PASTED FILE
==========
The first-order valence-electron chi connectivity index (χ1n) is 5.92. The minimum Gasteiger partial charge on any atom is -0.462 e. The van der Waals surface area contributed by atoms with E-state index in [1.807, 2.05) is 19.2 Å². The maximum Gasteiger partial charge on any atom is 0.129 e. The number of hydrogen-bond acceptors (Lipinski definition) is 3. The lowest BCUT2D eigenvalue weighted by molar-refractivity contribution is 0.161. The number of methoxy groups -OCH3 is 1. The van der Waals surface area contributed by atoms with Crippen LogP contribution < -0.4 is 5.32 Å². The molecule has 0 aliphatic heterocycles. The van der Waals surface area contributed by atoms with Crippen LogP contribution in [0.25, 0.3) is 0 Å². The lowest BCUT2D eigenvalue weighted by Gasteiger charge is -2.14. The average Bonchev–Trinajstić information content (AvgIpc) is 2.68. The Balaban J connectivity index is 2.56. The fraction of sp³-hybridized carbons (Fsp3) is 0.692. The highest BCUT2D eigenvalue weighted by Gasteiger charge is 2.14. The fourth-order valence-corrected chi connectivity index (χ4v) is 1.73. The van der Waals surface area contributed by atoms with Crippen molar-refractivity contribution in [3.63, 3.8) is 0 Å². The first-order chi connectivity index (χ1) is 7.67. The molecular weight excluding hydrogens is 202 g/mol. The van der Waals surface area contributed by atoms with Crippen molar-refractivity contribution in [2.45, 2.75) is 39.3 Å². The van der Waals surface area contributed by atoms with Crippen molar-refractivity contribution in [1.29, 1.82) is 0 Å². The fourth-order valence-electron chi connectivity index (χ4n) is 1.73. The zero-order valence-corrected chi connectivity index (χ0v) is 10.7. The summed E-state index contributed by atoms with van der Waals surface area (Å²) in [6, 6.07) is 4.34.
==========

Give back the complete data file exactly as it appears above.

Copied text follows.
The first-order valence-electron chi connectivity index (χ1n) is 5.92. The minimum Gasteiger partial charge on any atom is -0.462 e. The van der Waals surface area contributed by atoms with E-state index in [1.807, 2.05) is 19.2 Å². The maximum Gasteiger partial charge on any atom is 0.129 e. The number of hydrogen-bond acceptors (Lipinski definition) is 3. The lowest BCUT2D eigenvalue weighted by molar-refractivity contribution is 0.161. The number of methoxy groups -OCH3 is 1. The van der Waals surface area contributed by atoms with Crippen LogP contribution < -0.4 is 5.32 Å². The molecule has 0 aliphatic heterocycles. The van der Waals surface area contributed by atoms with Crippen LogP contribution in [0.25, 0.3) is 0 Å². The lowest BCUT2D eigenvalue weighted by Gasteiger charge is -2.14. The average Bonchev–Trinajstić information content (AvgIpc) is 2.68. The Balaban J connectivity index is 2.56. The fraction of sp³-hybridized carbons (Fsp3) is 0.692. The highest BCUT2D eigenvalue weighted by Gasteiger charge is 2.14. The fourth-order valence-corrected chi connectivity index (χ4v) is 1.73. The van der Waals surface area contributed by atoms with Crippen molar-refractivity contribution in [3.63, 3.8) is 0 Å². The first-order chi connectivity index (χ1) is 7.67. The molecular weight excluding hydrogens is 202 g/mol. The van der Waals surface area contributed by atoms with Crippen molar-refractivity contribution in [2.45, 2.75) is 39.3 Å². The van der Waals surface area contributed by atoms with Crippen molar-refractivity contribution in [1.29, 1.82) is 0 Å². The fourth-order valence-electron chi connectivity index (χ4n) is 1.73. The zero-order valence-corrected chi connectivity index (χ0v) is 10.7. The summed E-state index contributed by atoms with van der Waals surface area (Å²) in [6, 6.07) is 4.34.